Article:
Columnists J.J. Goldberg and Jonathan Tobin have made distinguished careers out of expressing opinions on a wide variety of issues, and they are almost always on opposite sides of the political/ideological spectrum. Goldberg, a liberal, conversed with Tobin, a conservative, at an event earlier this month organized by CJP Strategic Israel Engagement’s CommUNITY Israel Dialogue and moderated by the newly appointed president of Hebrew College, Rabbi Sharon Anisfeld.
The ways they discussed their differences of opinions around Israel—from settlements to Israel-diaspora relations to the impending move of the U.S. embassy from Tel Aviv to Jerusalem—was an opportunity to demonstrate how two people can disagree without being disagreeable. In our current political environment, it is a rare and valuable skillset.
“Like in all American Jewish communities, Israel is often a central topic of discussion,” said Neil Wallack, CJP’s board chair and a founding member of the CommUNITY Israel Dialogue Task Force. “But in recent years, conversations about Israel have become louder, angrier and more divisive. Some of us are turning away from engaging with each other about Israel—some of us are even turning away from engaging with Israel at all.”
Over 200 people, bringing their own diverse set of viewpoints, listened respectfully as the two took on issues that tend to raise our collective blood pressure—the Trump administration, the future of settlements in the West Bank and religious pluralism in Israel, to name a few.
“Both speakers share a deep sense of how important it is to have a conversation so that they can teach us how to have this conversation,” Anisfeld said.
Throughout the nearly two-hour structured debate with time limits and opportunities for rebuttals, Goldberg and Tobin remained focused on the topics at hand and never resorted to personal attacks, even as they countered the other’s arguments. Neither told the other that they were lacking compassion, empathy or understanding. But they did have a heated conversation in which each made persuasive arguments.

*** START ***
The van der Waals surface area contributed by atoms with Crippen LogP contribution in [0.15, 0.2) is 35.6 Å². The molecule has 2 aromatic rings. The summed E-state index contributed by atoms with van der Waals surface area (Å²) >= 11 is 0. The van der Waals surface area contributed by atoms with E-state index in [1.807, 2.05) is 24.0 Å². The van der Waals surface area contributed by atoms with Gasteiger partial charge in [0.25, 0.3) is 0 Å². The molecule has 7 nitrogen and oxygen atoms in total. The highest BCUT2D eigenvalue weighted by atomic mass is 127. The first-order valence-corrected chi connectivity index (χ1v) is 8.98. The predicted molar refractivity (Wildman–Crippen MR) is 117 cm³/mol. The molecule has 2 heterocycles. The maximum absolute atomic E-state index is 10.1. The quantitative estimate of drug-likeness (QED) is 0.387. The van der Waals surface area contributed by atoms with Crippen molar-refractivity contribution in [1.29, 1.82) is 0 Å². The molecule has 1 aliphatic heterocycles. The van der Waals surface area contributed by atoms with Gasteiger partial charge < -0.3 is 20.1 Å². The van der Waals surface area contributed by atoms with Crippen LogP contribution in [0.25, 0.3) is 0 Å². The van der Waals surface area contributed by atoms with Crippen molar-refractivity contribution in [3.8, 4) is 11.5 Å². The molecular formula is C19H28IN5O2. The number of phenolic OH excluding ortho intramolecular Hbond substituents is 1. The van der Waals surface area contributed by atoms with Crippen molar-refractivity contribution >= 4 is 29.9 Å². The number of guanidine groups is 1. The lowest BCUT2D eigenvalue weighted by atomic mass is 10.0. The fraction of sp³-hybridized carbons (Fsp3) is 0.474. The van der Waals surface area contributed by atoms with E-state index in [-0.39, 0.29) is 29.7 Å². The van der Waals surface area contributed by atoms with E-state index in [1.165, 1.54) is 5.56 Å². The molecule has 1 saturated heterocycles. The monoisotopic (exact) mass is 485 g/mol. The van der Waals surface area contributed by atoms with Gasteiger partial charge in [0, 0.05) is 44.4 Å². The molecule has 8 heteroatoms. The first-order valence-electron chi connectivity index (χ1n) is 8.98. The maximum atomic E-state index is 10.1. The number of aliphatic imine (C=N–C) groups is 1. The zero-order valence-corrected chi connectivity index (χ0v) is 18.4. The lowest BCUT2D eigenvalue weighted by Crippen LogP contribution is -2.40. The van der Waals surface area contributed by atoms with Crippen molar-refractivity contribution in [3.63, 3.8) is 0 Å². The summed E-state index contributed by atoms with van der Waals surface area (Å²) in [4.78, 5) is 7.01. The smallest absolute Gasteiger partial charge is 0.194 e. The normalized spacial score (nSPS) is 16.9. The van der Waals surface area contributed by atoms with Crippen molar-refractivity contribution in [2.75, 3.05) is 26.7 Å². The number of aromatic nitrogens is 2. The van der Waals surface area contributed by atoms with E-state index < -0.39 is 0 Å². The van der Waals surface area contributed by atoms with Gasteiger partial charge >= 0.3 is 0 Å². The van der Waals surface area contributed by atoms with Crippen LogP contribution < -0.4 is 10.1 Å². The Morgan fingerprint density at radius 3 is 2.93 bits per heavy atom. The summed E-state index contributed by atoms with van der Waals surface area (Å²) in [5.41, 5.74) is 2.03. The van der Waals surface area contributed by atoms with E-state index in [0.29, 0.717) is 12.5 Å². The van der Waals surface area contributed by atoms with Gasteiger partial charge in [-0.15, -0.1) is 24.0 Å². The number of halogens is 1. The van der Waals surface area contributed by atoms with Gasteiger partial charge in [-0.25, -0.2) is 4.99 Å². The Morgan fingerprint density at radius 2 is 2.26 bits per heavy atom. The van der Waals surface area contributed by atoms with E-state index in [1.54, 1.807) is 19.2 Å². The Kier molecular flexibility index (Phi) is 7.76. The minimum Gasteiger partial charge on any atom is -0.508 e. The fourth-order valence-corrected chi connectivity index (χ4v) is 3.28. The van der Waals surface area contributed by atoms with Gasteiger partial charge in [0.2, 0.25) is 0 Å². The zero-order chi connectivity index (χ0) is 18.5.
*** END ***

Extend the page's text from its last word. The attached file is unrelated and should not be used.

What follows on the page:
Most important, each one listened to the other, and each one respected each other’s (mostly divergent) opinions.
Listening with respect and compassion helps to overcome the media “bubble,” Tobin said, in which we choose to engage only with those who agree with us while vilifying those who don’t.
“We live in a time when we watch one set of media,” said Tobin. “We’re not operating in the same space. We’re more divided, and we’re at war with each other. We’ve lost the ability to listen to each other. Don’t take away from this our talking points. Take away from this our ability to try to learn, to try to listen to each other. We’re both Zionists, we both love Israel. We interpret facts differently, but we think seriously about each other’s arguments.”
On this point, Goldberg and Tobin completely agreed.
“I have a deeper appreciation for [Tobin’s] sincerity and depth,” Goldberg said. “When you really listen to people, the first thing should not be the disagreement, but the love. Then you can speak about the issues.”